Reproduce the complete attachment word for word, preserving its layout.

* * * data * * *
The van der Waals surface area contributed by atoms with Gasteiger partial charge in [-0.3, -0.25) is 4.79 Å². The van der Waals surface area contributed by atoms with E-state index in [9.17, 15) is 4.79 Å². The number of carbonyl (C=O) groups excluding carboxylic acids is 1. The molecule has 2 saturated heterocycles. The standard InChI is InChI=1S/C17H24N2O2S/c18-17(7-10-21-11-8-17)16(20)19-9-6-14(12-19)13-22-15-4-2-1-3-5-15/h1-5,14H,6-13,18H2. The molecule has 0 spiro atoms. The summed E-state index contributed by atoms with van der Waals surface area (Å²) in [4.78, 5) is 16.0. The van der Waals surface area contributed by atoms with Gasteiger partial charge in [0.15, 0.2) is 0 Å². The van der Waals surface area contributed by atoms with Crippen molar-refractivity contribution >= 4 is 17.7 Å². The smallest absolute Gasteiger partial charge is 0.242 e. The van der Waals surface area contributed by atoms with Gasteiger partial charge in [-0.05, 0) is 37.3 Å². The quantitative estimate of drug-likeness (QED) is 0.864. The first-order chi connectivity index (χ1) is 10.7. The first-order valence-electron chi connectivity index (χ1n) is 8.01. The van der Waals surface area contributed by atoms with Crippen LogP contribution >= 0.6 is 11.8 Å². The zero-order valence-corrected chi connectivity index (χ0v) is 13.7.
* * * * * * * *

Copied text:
The van der Waals surface area contributed by atoms with Gasteiger partial charge in [-0.3, -0.25) is 4.79 Å². The van der Waals surface area contributed by atoms with E-state index in [9.17, 15) is 4.79 Å². The number of carbonyl (C=O) groups excluding carboxylic acids is 1. The molecule has 2 saturated heterocycles. The standard InChI is InChI=1S/C17H24N2O2S/c18-17(7-10-21-11-8-17)16(20)19-9-6-14(12-19)13-22-15-4-2-1-3-5-15/h1-5,14H,6-13,18H2. The molecule has 0 spiro atoms. The summed E-state index contributed by atoms with van der Waals surface area (Å²) in [4.78, 5) is 16.0. The van der Waals surface area contributed by atoms with Gasteiger partial charge in [0.15, 0.2) is 0 Å². The van der Waals surface area contributed by atoms with Crippen molar-refractivity contribution >= 4 is 17.7 Å². The smallest absolute Gasteiger partial charge is 0.242 e. The van der Waals surface area contributed by atoms with Gasteiger partial charge in [-0.05, 0) is 37.3 Å². The quantitative estimate of drug-likeness (QED) is 0.864. The first-order chi connectivity index (χ1) is 10.7. The first-order valence-electron chi connectivity index (χ1n) is 8.01. The van der Waals surface area contributed by atoms with Crippen LogP contribution >= 0.6 is 11.8 Å². The zero-order valence-corrected chi connectivity index (χ0v) is 13.7.